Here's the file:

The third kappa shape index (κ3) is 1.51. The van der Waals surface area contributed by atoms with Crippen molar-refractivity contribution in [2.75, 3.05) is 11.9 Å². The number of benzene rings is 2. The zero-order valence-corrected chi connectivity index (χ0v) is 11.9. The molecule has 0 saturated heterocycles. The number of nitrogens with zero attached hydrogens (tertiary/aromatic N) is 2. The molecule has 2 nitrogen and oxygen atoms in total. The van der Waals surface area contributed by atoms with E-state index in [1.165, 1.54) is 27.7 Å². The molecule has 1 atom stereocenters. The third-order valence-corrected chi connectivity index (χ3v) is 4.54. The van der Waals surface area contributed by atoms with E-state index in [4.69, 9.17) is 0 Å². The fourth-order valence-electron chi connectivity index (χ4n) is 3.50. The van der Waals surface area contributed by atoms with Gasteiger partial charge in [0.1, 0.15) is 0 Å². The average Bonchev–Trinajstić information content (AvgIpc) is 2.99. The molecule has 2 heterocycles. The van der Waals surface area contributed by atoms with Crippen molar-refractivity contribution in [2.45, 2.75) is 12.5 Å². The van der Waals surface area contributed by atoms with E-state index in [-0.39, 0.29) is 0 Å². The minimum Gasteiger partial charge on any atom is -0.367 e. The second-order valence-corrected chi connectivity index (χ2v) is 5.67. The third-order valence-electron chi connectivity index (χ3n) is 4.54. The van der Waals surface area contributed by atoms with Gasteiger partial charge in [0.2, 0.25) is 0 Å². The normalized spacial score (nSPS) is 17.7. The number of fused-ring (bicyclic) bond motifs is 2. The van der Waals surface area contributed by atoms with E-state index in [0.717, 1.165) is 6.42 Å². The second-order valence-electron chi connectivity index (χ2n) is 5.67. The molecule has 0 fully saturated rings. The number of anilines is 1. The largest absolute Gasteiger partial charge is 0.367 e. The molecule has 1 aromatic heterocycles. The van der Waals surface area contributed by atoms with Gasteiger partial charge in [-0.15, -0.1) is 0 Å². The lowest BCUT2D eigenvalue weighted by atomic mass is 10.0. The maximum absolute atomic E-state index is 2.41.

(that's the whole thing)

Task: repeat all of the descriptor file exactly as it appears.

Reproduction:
The third kappa shape index (κ3) is 1.51. The van der Waals surface area contributed by atoms with Crippen molar-refractivity contribution in [2.75, 3.05) is 11.9 Å². The number of benzene rings is 2. The zero-order valence-corrected chi connectivity index (χ0v) is 11.9. The molecule has 0 saturated heterocycles. The number of nitrogens with zero attached hydrogens (tertiary/aromatic N) is 2. The molecule has 2 nitrogen and oxygen atoms in total. The van der Waals surface area contributed by atoms with E-state index in [1.165, 1.54) is 27.7 Å². The molecule has 1 atom stereocenters. The third-order valence-corrected chi connectivity index (χ3v) is 4.54. The van der Waals surface area contributed by atoms with E-state index in [4.69, 9.17) is 0 Å². The fourth-order valence-electron chi connectivity index (χ4n) is 3.50. The van der Waals surface area contributed by atoms with Gasteiger partial charge in [0.1, 0.15) is 0 Å². The average Bonchev–Trinajstić information content (AvgIpc) is 2.99. The molecule has 2 heterocycles. The van der Waals surface area contributed by atoms with Crippen molar-refractivity contribution in [2.45, 2.75) is 12.5 Å². The van der Waals surface area contributed by atoms with E-state index in [-0.39, 0.29) is 0 Å². The minimum Gasteiger partial charge on any atom is -0.367 e. The second-order valence-corrected chi connectivity index (χ2v) is 5.67. The third-order valence-electron chi connectivity index (χ3n) is 4.54. The van der Waals surface area contributed by atoms with Gasteiger partial charge in [0.2, 0.25) is 0 Å². The normalized spacial score (nSPS) is 17.7. The number of fused-ring (bicyclic) bond motifs is 2. The van der Waals surface area contributed by atoms with E-state index in [0.717, 1.165) is 6.42 Å². The second-order valence-electron chi connectivity index (χ2n) is 5.67. The molecule has 0 fully saturated rings. The number of anilines is 1. The largest absolute Gasteiger partial charge is 0.367 e. The molecule has 1 aromatic heterocycles. The van der Waals surface area contributed by atoms with Gasteiger partial charge in [-0.15, -0.1) is 0 Å². The lowest BCUT2D eigenvalue weighted by atomic mass is 10.0. The maximum absolute atomic E-state index is 2.41.